And so, despite a basis of random, unpredictable, fundamental actors and actions – the energy fluctuations of quantum fields – order inevitably and always arises.  Randomness only exists theoretically.  It is a useful abstraction. but real . . . it is not.

From nothing comes a beat, and from the beat,  order.  Not unlike how melody arises from iterations of rhythm.  John Lennon – of the Beat-les – once said:  “Its got to have a beat.”

Reality is the ‘music of the spheres’.  The world is a musical instrument.

We are Electromagnetism

Fish swim in water.   We swim in electromagnetism.

We experience the gravitation field, we manipulate the quantum field, we ponder about a field of consciousness, but we live in the electromagnetic field.  Electromagnetism is light, it is energy, it is charge, it is magnetism, it is electricity.  And electromagnetism is chemistry – the dynamically ordered and structured flow of electrons between atoms.   And as life is ordered . . . structured . . . dynamic . . . self-organizing . . . self-reproducing . . . and sub-critically stable . .  chemical complexity, and so life, too, is electromagnetism.

Electromagnetism is how our nerves conduct signals by firing across electric charge gradients, across axon membranes. Our brains, our hearts, our muscles, our thoughts, our emotions, our vision – all fire electromagnetically.  Seizures and cardiac sudden death are discharges of electromagnetism.  Our moods and state of consciousness flow with electromagnetic, EEG brain waves.

Electromagnetism is a wave, but we don’t really know what is waving.  It is a wave that wave’s itself, like an undulating rope, electric charge swinging magnetism and magnetism swinging electric charge.  It can travel in a vacuum.  It binds protons with electrons into atoms, creating the matter, the ‘stuff’ of our existence.  It streams as packets of energy – photons – creating information, communication and computers.

The shimmering of gold itself is electromagnetism, the shared electrons of the atoms of its metallic structure,  all traveling between the atoms at the speed of light.

Electromagnetism is the one and only invariant reality of our universe, the one non-relative entity of unchanging dimension to all observers.  Nothing can travel faster than electromagnetism, and it has no mass, and does not exist at rest.  Because of this invariant fact of its finite velocity, and its stable dimension, we have a world of knowable space, time and causality.

We can actually see a tiny photon – a subatomic entity – with our naked eyes, testament to its central role in our being.

People can perceive flashes of light as feeble as a single photon“.  Nature Communications 7, 12172, 2016

It was all photons. . . in the beginning.

“The early universe contained both matter and anti-matter and these two forms of matter annihilated each other into photons when they were brought together.  There was slightly more matter than antimatter in the early universe; without this asymmetry, the universe would be pure energy-no stars, no planets, and certainly no life.” 

The world was without form, and God said let there be light.

Electromagnetic Light is our most universally recognized God – by the Inca in Peru, the Egyptians on the Nile, the Aztecs in Mexico, and the Judeo-Christians in the eastern Mediterranean.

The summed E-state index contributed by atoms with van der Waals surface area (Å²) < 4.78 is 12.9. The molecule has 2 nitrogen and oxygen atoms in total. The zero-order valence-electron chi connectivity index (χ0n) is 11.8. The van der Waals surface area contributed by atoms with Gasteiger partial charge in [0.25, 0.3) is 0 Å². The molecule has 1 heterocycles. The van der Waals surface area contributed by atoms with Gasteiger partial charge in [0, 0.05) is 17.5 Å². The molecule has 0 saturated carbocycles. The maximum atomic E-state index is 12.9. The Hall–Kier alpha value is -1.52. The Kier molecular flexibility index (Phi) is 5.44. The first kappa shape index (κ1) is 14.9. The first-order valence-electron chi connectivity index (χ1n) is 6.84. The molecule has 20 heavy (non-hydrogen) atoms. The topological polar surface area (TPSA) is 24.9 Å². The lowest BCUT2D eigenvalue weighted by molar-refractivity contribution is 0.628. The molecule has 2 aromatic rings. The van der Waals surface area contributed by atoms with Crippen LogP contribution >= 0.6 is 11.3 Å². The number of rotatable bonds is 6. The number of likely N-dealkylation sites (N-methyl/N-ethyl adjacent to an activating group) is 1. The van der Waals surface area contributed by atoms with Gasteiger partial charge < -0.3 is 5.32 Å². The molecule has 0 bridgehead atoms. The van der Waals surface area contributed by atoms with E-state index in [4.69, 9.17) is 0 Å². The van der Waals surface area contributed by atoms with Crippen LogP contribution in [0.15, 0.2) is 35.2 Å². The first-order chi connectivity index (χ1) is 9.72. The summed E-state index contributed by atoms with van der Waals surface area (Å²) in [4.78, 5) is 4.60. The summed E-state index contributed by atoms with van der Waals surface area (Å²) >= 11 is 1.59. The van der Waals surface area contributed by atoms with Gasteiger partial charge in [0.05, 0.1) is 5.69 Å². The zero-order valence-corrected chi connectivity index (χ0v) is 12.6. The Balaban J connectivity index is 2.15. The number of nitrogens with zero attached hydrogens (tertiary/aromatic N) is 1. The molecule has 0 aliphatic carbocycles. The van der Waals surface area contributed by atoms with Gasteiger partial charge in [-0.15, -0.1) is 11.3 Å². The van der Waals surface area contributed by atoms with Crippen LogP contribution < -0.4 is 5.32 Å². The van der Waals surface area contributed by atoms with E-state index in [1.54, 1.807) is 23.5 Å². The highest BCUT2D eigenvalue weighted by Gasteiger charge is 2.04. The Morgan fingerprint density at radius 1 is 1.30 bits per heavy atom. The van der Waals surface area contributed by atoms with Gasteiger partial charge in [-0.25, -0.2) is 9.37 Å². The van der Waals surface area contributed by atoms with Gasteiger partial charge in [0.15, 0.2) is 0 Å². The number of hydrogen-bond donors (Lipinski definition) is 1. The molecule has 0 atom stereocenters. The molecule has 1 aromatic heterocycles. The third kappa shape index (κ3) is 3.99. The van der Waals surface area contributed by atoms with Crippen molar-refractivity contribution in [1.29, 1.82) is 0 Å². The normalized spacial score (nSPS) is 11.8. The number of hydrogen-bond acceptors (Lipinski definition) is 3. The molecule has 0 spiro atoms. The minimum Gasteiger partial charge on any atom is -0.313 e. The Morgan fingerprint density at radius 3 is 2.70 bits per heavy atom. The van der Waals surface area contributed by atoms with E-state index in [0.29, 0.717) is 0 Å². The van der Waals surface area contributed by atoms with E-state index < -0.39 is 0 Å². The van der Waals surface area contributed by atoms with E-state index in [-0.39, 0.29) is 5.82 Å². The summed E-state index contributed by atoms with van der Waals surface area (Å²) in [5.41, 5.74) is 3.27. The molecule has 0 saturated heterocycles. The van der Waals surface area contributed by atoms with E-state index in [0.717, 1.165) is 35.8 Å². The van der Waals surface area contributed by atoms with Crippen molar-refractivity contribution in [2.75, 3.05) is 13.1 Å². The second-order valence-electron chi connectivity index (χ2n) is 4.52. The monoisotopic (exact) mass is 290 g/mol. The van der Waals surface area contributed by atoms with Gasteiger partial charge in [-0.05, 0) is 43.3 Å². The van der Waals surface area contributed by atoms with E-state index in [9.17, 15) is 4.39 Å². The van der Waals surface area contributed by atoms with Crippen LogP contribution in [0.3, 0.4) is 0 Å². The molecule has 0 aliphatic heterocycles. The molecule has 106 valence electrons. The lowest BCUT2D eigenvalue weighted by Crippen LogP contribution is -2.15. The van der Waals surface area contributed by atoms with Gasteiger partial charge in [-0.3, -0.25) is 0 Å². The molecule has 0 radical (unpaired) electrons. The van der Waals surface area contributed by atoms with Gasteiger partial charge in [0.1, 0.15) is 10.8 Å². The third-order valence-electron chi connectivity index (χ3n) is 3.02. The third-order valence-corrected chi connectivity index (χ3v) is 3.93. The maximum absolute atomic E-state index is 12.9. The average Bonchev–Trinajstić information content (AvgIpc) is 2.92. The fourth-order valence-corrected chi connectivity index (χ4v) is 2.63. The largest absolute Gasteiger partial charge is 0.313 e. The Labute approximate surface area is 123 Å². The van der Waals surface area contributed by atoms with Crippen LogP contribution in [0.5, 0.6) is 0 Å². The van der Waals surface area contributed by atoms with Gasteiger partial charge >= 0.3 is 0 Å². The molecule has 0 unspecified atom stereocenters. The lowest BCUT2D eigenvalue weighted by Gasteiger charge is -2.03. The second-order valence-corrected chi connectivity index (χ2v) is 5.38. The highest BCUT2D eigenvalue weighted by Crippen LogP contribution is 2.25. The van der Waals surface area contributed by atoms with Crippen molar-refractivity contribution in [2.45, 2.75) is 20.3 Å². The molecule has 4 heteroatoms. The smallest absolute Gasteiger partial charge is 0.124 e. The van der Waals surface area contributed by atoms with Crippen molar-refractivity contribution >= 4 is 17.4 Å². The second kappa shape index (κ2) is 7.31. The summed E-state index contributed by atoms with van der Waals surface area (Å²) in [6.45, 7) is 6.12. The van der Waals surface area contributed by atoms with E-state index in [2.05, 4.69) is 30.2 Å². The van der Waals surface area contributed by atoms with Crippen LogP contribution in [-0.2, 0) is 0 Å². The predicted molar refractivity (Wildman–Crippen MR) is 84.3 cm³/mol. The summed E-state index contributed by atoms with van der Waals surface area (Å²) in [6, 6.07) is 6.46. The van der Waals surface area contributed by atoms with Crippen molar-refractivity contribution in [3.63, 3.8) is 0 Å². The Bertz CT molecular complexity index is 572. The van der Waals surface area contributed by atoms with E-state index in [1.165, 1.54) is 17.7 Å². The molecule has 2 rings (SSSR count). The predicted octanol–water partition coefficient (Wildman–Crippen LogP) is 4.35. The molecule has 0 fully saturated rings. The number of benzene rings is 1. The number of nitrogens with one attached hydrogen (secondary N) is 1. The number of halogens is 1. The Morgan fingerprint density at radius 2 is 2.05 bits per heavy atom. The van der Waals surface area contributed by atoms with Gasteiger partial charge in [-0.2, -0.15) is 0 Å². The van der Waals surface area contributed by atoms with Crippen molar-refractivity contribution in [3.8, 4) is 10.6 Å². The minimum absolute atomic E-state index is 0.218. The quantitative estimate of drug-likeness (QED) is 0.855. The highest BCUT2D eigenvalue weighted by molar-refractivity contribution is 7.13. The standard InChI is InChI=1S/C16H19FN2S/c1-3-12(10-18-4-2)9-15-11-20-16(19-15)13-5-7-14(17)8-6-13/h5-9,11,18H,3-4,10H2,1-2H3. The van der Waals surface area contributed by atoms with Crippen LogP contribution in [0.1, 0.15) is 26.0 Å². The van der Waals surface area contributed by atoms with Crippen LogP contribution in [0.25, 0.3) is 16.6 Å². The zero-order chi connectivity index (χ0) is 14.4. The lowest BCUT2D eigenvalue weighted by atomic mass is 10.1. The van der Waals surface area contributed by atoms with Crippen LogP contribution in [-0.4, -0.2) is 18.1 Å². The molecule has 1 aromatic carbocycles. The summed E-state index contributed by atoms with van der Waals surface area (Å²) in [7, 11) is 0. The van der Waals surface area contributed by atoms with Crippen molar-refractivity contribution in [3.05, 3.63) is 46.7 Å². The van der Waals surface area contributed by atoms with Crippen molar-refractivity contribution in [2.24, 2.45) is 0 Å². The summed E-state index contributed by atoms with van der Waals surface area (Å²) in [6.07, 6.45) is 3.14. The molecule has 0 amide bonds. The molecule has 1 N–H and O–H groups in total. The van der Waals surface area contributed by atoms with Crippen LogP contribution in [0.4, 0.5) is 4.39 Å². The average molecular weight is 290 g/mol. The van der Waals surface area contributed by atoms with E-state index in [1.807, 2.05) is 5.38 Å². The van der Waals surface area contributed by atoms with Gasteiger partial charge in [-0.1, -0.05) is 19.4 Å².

We are fish in the electromagnetic sea.


The Verbalist

Aldous Huxley was highly educated, at Oxford, in all the right subjects:  history, religion, the classics,  literature and philosophy.  He was blue blood.  His brother Julian was a renowned biologist.  His grandfather, Thomas Huxley, was the famous defender of Charles Darwin.

Somehow he came  to realize that he did too much thinking, with words, and not enough perceiving  –  sensing – things as they really are.  He called his type of person  a ‘verbalist‘.  He realized that he was a very successful verbalist, a renowned writer of fiction and non-fiction, and that all of his privileged, upper class friends were also successful ‘verbalists’.  He increasingly found himself, however, unhappy, and came to see, in his friends and in himself, a distressing obsessiveness, egotism, and alcoholism.

In a world where education is predominantly verbal, highly educated people find it all but impossible to pay serious attention to anything but words and notions.”

He sought to try to stop being such a verbalist.  He learned about mystical religion, and decided to try LSD.  H was hoping for . . . some kind of change.

And he found it.  LSD.  He tried it and it gave him an experience of intense perception, a profound awakening of his senses.

A large pale blue automobile was standing at the curb.  At the sight of it, I was suddenly overcome by enormous merriment.  What complacency, what an absurd self-satisfaction beamed from this bulging surface of glossiest enamel! . . . the percept had swallowed up the concept.  I was so completely absorbed in looking, so thunderstruck by what I actually saw, that I could not be aware of anything else.”

. . . the percept had swallowed up the concept . . .

He found wonder and awe, and a newfound reverence for the non-verbal  – “the glory and the power of pure existence belongs to another order, beyond the power of even the highest art to express. . . an impeccable sense of gratitude for the privilege of being born into this universe.”

In Brave New World, his most famous novel, he presents a world where propaganda – words – control a society that values rational ‘stability’ – verbalism! – above all else. People in this world require soma, a tranquilizer, a physical suppression of being, to tolerate it.

Huxley concludes that we must be  ‘amphibians‘ –  alive in both the worlds of perception and of thought. We must have “education both in facts and in values, and in the abuses as well as the uses of language”. 

To oppose verbal tyranny – the power of propaganda –  he concludes that we must have “smaller, more autonomous units of government – self-governing, voluntarily co-operating groups “, not unlike a contemporary, George Orwell.